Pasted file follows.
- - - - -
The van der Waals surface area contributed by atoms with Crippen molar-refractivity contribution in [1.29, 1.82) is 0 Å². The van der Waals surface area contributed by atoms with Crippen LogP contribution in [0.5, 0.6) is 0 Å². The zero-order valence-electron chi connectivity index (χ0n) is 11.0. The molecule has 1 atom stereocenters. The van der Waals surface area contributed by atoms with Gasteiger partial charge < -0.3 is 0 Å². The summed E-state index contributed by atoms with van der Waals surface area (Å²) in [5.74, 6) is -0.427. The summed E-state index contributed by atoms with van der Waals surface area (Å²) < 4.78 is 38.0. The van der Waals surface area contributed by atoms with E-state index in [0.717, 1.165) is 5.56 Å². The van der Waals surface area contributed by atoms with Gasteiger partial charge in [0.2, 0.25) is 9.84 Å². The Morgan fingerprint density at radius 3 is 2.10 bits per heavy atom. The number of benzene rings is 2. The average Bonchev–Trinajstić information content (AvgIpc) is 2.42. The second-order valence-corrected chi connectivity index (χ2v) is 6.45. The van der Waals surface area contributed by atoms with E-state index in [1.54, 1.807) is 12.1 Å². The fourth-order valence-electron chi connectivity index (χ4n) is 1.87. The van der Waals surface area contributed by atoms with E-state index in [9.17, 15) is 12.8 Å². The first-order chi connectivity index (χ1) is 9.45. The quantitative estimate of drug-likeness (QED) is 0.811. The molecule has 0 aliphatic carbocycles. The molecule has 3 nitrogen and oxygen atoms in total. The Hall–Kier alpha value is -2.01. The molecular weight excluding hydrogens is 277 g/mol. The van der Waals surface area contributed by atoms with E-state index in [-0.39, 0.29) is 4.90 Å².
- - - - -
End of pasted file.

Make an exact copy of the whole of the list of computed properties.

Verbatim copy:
The van der Waals surface area contributed by atoms with Crippen molar-refractivity contribution in [1.29, 1.82) is 0 Å². The van der Waals surface area contributed by atoms with Crippen LogP contribution in [0.5, 0.6) is 0 Å². The zero-order valence-electron chi connectivity index (χ0n) is 11.0. The molecule has 1 atom stereocenters. The van der Waals surface area contributed by atoms with Gasteiger partial charge < -0.3 is 0 Å². The summed E-state index contributed by atoms with van der Waals surface area (Å²) in [5.74, 6) is -0.427. The summed E-state index contributed by atoms with van der Waals surface area (Å²) < 4.78 is 38.0. The van der Waals surface area contributed by atoms with E-state index in [0.717, 1.165) is 5.56 Å². The van der Waals surface area contributed by atoms with Gasteiger partial charge in [0.2, 0.25) is 9.84 Å². The Morgan fingerprint density at radius 3 is 2.10 bits per heavy atom. The number of benzene rings is 2. The average Bonchev–Trinajstić information content (AvgIpc) is 2.42. The second-order valence-corrected chi connectivity index (χ2v) is 6.45. The van der Waals surface area contributed by atoms with E-state index in [1.54, 1.807) is 12.1 Å². The fourth-order valence-electron chi connectivity index (χ4n) is 1.87. The van der Waals surface area contributed by atoms with E-state index in [9.17, 15) is 12.8 Å². The first-order chi connectivity index (χ1) is 9.45. The quantitative estimate of drug-likeness (QED) is 0.811. The molecule has 0 aliphatic carbocycles. The molecule has 3 nitrogen and oxygen atoms in total. The Hall–Kier alpha value is -2.01. The molecular weight excluding hydrogens is 277 g/mol. The van der Waals surface area contributed by atoms with E-state index in [-0.39, 0.29) is 4.90 Å².